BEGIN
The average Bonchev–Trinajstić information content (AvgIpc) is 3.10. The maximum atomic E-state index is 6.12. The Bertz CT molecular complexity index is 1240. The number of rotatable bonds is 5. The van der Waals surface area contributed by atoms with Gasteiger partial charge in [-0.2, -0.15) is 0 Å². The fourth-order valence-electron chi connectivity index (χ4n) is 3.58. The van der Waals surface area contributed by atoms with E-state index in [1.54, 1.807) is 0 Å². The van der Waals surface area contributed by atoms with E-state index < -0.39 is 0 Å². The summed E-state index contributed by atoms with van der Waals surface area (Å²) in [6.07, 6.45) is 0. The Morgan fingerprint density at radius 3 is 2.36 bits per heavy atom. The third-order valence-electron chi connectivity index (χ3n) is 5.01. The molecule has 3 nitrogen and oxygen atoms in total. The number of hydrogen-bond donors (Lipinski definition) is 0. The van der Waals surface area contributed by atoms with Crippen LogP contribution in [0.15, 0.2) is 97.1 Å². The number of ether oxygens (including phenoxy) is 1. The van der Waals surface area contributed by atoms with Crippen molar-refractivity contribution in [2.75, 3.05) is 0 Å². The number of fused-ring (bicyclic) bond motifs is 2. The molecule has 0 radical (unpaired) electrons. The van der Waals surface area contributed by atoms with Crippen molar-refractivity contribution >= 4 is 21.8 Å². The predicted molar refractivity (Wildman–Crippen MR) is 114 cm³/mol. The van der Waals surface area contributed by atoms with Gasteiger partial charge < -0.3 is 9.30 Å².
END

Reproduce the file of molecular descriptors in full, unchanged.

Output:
The average Bonchev–Trinajstić information content (AvgIpc) is 3.10. The maximum atomic E-state index is 6.12. The Bertz CT molecular complexity index is 1240. The number of rotatable bonds is 5. The van der Waals surface area contributed by atoms with Gasteiger partial charge in [-0.2, -0.15) is 0 Å². The fourth-order valence-electron chi connectivity index (χ4n) is 3.58. The van der Waals surface area contributed by atoms with E-state index in [1.54, 1.807) is 0 Å². The van der Waals surface area contributed by atoms with E-state index < -0.39 is 0 Å². The summed E-state index contributed by atoms with van der Waals surface area (Å²) in [6.07, 6.45) is 0. The Morgan fingerprint density at radius 3 is 2.36 bits per heavy atom. The third-order valence-electron chi connectivity index (χ3n) is 5.01. The molecule has 3 nitrogen and oxygen atoms in total. The number of hydrogen-bond donors (Lipinski definition) is 0. The van der Waals surface area contributed by atoms with Crippen LogP contribution in [0.15, 0.2) is 97.1 Å². The number of ether oxygens (including phenoxy) is 1. The van der Waals surface area contributed by atoms with Crippen molar-refractivity contribution in [2.75, 3.05) is 0 Å². The number of fused-ring (bicyclic) bond motifs is 2. The molecule has 0 radical (unpaired) electrons. The van der Waals surface area contributed by atoms with Crippen molar-refractivity contribution >= 4 is 21.8 Å². The predicted molar refractivity (Wildman–Crippen MR) is 114 cm³/mol. The van der Waals surface area contributed by atoms with Gasteiger partial charge < -0.3 is 9.30 Å².